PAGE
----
Yet Reiley’s article fails to raise these issues at all. Indeed, it fails to even consider that a demand for “luxury seafood” might itself be a problem for the climate. Reiley mentions a restaurant in Miami that flies king crabs in from Norway overnight but makes no attempt to address the obvious wastefulness of such a practice, other than a glib reference to the “gastronomic inconvenience for the one-percenters” when crab populations collapse.
The article raises legitimate concerns about the livelihoods of coastal communities with “limited economic opportunities.” But it’s possible to highlight such issues without reducing a species to nothing but its economic value.
– Claire Hamlett, Associate Editor
Upon a more detailed read, I believe the article’s headline twists the narrative to tell a story, and not doing a thorough job of looking at the data.
Here is what the study says:
Dollar market share of PBMA (plant-based meat alternatives) out of all meat sales at less than 1%. (It’s a nascent category and very few people regularly buy it at this point).
About 20% of consumers purchased a PBMA at least once (fairly high trial rate), and 12% purchased a PBMA on multiple occasions (~60% repeat rate). Interestingly, after a household’s FIRST PBMA purchase, ground meat consumption did not fall. This would be expected given the high trial rate driven by curiosity and lower repeat rate. Further, if you look at repeat data, there are many light users, meaning they buy PBMA infrequently. Only 2.79% of households purchased PBMAs exclusively.
About 86% of PBMA buyers also bought ground meat. This is a blended number of trial, repeat and exclusive users, but overall shows that mixed purchasing is most common. This is a very similar number to plant-based milk consumption. Mixed use does NOT mean that the PBMA usage occasion is not displacing animal meat in a particular instance. You displace milk on occasion (coffee, smoothies, cereal) with plant-based alternatives, but you may still have both in your fridge.
However, the study DOES SHOW that PBMA buyers spent about 13% less on ground meat. The headline completely misses that.
“The average household in the full sample purchased 1.53 PBMA units (or 0.01 per week) over the two year span. Looking only at PBMA purchasing households, 7.69 units on average were purchased in two years (or 0.07 per week). Among all households, two-year expenditures on PBMAs were $6.78 ($0.07/week) and was $34.04 (or $0.33/week) for households who purchased at least one PBMA. By contrast, households spent $112.74 over the two year period on ground meat ($1.08/week). For households who purchased a PBMA, they spent $97.78 on ground meat ($0.94/week).”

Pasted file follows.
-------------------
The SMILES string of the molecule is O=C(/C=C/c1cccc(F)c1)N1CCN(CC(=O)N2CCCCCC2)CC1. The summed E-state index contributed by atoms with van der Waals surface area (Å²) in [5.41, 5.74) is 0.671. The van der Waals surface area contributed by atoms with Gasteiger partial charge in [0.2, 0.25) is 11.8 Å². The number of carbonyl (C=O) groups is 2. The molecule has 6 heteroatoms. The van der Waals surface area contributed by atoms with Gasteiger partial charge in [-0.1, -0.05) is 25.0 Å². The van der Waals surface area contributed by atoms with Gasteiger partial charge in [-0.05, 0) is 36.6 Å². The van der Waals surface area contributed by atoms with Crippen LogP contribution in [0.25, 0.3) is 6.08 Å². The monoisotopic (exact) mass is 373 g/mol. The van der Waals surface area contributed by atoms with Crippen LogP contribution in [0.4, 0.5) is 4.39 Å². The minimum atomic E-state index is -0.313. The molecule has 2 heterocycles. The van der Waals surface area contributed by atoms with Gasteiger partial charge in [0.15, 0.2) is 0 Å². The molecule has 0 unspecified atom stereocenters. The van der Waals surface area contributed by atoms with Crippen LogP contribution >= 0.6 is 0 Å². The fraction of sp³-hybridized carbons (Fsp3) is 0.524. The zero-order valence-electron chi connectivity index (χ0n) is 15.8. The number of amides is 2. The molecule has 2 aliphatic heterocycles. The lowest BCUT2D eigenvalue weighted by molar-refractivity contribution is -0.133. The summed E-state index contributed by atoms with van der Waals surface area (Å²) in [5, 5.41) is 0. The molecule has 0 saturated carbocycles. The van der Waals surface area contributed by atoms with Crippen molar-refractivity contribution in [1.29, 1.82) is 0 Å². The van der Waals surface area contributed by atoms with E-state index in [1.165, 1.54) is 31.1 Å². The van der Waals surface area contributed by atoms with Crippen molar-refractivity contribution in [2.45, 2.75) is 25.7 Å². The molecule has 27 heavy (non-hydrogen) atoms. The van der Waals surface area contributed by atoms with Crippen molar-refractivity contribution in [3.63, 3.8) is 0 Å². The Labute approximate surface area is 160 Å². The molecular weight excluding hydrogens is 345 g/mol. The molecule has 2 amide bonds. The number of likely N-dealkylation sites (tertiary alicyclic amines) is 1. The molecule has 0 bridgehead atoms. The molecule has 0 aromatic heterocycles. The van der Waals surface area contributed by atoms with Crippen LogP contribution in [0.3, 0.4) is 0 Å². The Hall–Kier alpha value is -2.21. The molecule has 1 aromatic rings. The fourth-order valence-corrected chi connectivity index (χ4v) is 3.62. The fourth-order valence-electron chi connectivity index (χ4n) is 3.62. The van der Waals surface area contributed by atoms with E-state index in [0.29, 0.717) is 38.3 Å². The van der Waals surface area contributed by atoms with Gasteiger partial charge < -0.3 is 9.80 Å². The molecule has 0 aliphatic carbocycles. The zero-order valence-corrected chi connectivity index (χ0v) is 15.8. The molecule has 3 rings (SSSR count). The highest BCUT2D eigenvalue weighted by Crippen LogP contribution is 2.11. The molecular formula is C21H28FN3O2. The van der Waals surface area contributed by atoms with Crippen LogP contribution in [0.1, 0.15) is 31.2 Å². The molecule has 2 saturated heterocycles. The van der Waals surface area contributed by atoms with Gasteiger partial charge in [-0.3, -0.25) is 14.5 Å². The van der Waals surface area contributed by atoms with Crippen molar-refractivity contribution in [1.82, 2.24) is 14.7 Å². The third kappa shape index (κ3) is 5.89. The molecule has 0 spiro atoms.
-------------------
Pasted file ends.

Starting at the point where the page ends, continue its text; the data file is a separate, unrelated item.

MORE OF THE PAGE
“The number of ground meat units purchased was significantly lower among PBMA buyers than the full sample, which resulted in significantly lower total expenditure on ground meat options among PBMA buyers compared to non-buyers.”
Plant-based meat story is not a slam dunk given how few people have adopted this as a regular purchase, but the trend is there.
The displacement metric among the smaller share of consumers who regularly purchase BPMAs and actually replace meat-eating occasions gets muddled with the very large segment of trial and light users.
Reporting top level numbers hides the budding trend and creates the wrong impression.
Another study provides further important context.
“When we look at PBMA spending over time, when households first purchase PBMA products, we find that households spend on average $8 on PBMA products in the first month that they first purchase PBMA. Monthly PBMA spending drops by over 75% after this initial purchase.”
The $8/mo average spend tells you that these are mostly single time / infrequent purchases. In the sample: once-only spenders represent 11%, low-percentile spenders represent 10%, medium spenders represent 5%, and high spenders represent 5%.
A better way to assess whether PBMA purchases displace meat would be to limit the study cohort to medium and high spenders on PBMAs. In their data: “households with the highest PBMA spending strength index values have slightly lower meat expenditures than other households”.
This number is further muddled by the fact that high PBMA households also have the highest income and spend more on all foods. Looking at quantity of meat purchased, not dollar amounts, would be better. My guess is that high PBMA households buy less animal meat, but probably better quality animal meat (organic, grass fed, etc).
– Irina Gerry, republished from LinkedIn with permission
Special Correction Call-out
Climate Week NYC:
Choosing A Climatarian Diet: Beef as an ultimate climate-smart food Events Sponsored By the Beef Industry
This year’s Climate Week NYC summit kicks off September 19 with over 500 different events — including one hosted by beef industry lobby group the National Cattlemen’s Beef Association with the tagline “Beef as an ultimate climate-smart food.”
In fact, when food-sector climate researchers recommend a “climate-smart diet,” it’s one that’s plant-rich and low in beef consumption.
Why is a beef industry group even allowed to participate in this important climate action summit? I assume Exxon and other fossil fuel producers would not be allowed to host a panel, as Jan Dutkiewicz tweeted, on how SUVs are the climate-smart cars of the future. On the other hand, considering a natural gas company was a sponsor of last year’s event, maybe it’s part of a larger trend in the wrong direction.
– Jenny Splitter, Managing Editor
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Sentient Media editorial team.